Five – count ’em – five ensembles performed under the banner of the Philharmonic Association starting on the morning of April 26 and ending shortly before 9:00 p.m. three days later. That’s five of the PA’s seven – you count ’em – performing groups (or include the three regional youth orchestras and you may make the count equal seven in those three days and nine, all told).

Two jazz bands will strut their stuff on May 18.

Oh, and there was also the first of two honors recitals on the afternoon of the 26th (with the second one coming May 10).

If I were the artistic director of this outfit, I believe I’d be crying out for some relief! But the work-load is admirably shared, so Hugh Partidge and Margaret Partridge and Marta C. Findlay-Partridge and Tim Kohring and Jacob Wenger and C. McCrae Hardy and Gregg Gelb and Lisa Burn (and their myriad assistants) do not have to be everywhere, all the time. (Whew!)

Anyway, the big events were the Sunday afternoon concert of the Triangle Youth Philharmonic and Tuesday evening’s double-header in Meymandi Concert Hall involving the 85-member Triangle Youth Orchestra (the acronym for which seemed to be pronounced “toe”), with Assistant Conductor Wenger and Conductor Kohring sharing duties as the baton-meisters, and the 100-member Triangle Youth Symphony (“tys” as in “tis” with a short “i”), presided over by Hardy, with string coaching assistance from MCF-P.

I always seem to wind up talking about the size of these outfits but – when discussing orchestras – size (in terms of the number of strings) matters. Some of these players are littler people, still, than their adult counterparts, but the chairs are the same ones used by the PA’s acknowledged professional orchestra backer, the NC Symphony, and believe you me, when you have 85 chairs on that stage – or, better still, 100 – it looks as impressive as it sounds when those chair occupants play!

The short first section of the evening featured music by Chevalier de Saint-Georges (whose full name is Joseph Boulogne Saint-Georges), Grieg, Mahler, and Larry Clark’s “Engines of Resistance” plus that old ditty about the drunken sailor, as arranged by Grant Hull (a favorite of the old Navy boy who is writing this review – ah, those memories…). Wenger led the first two works, Kohring the last three. The orchestra sounded rich and full and seemed very well-managed. The largest piece was a little telescoped bit of tunes from Mahler’s Symphony No. 1 which moved along at a very nice gait. The Clark number, with oodles of percussionists doing their thing, served as a very lively finale.

This part had begun with presentations of awards for perfect attendance. Part two did, also. It seemed noteworthy (to me) that there were no absentees (!) for these presentations – to 26 members of TYO and 39 of TYS (if I counted them correctly). Departing seniors were recognized before part two began; this is a very nice touch. Not all will continue in music but surely these youngsters represent the future of the art we seek to serve in the most tangible possible ways.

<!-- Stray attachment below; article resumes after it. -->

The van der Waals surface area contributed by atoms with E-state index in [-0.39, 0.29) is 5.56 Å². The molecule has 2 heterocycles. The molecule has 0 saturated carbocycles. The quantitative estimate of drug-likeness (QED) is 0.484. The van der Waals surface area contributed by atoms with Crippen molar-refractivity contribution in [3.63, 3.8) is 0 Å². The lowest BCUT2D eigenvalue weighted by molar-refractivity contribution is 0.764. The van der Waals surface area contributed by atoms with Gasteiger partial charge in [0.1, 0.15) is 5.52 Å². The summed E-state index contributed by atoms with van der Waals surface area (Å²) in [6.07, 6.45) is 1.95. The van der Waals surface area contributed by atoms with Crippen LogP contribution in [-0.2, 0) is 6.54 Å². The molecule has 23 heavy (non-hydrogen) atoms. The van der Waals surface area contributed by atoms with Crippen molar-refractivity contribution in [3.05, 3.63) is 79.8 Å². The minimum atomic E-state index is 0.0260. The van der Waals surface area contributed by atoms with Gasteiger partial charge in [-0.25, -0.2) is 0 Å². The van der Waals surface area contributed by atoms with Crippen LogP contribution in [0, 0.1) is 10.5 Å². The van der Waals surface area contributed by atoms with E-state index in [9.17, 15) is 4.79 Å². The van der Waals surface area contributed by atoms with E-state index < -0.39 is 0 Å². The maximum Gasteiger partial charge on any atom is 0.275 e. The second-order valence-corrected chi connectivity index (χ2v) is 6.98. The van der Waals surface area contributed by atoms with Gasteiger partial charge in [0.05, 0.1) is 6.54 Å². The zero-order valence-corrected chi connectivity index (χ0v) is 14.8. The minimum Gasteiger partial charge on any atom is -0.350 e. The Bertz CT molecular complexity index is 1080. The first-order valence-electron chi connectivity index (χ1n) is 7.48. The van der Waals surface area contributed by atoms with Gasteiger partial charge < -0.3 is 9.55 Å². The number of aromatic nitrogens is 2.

Hardy conducted the TYS in part two, which began with the wonderfully festive “Jubilee” by Chadwick (whom the conductor reckoned few would know about, but no one who ever saw the cover of the famous Mercury record will ever forget it or the music, once heard…; click here to see it).

There followed Bach’s “Little” G Minor Fugue (S.578) as arranged by Lucien Cailliet.

And the finale was the last movement of the “New World” Symphony of Dvořák, which must be some kind of Top 10 item for youth orchestras, as we’d heard the DUSS play the same piece as its concert finale just three days before. (Yes, it’s time for the youth orchestras to do their spring programs, as we said….)

In all these pieces, I had to keep reminding myself that this was not the PA’s top orchestra. Indeed, I had to keep reminding myself that the players are all student musicians. None of the evening’s conductors cut the young people any slack in terms of tempi. And the best work of the evening gave more than ample evidence of the excellence of the PA’s overall program, the excellence of the teaching and coaching, and the excellence of these kids. One could close the eyes and hear the real McCoy in the fine concert room that is Meymandi, much more often than not.

On one count only were we let down: that has to be the sorriest PA system in captivity. Surely the City and the people who run this hall can do better!

We understand that adverse weather cut into rehearsals for this run of concerts (for TYP and the Tuesday night groups). Adverse weather slammed the hall at the end of this program too, to which too few of us had bothered to bring umbrellas or other rain-gear. It does not help that the performing arts center sidewalks routinely flood, meaning that patrons get their feet soaked even after the rain stops. It’s just one more thing the City needs to address when it renovates the place.

For details of all the pending events, see the PA’s website (above).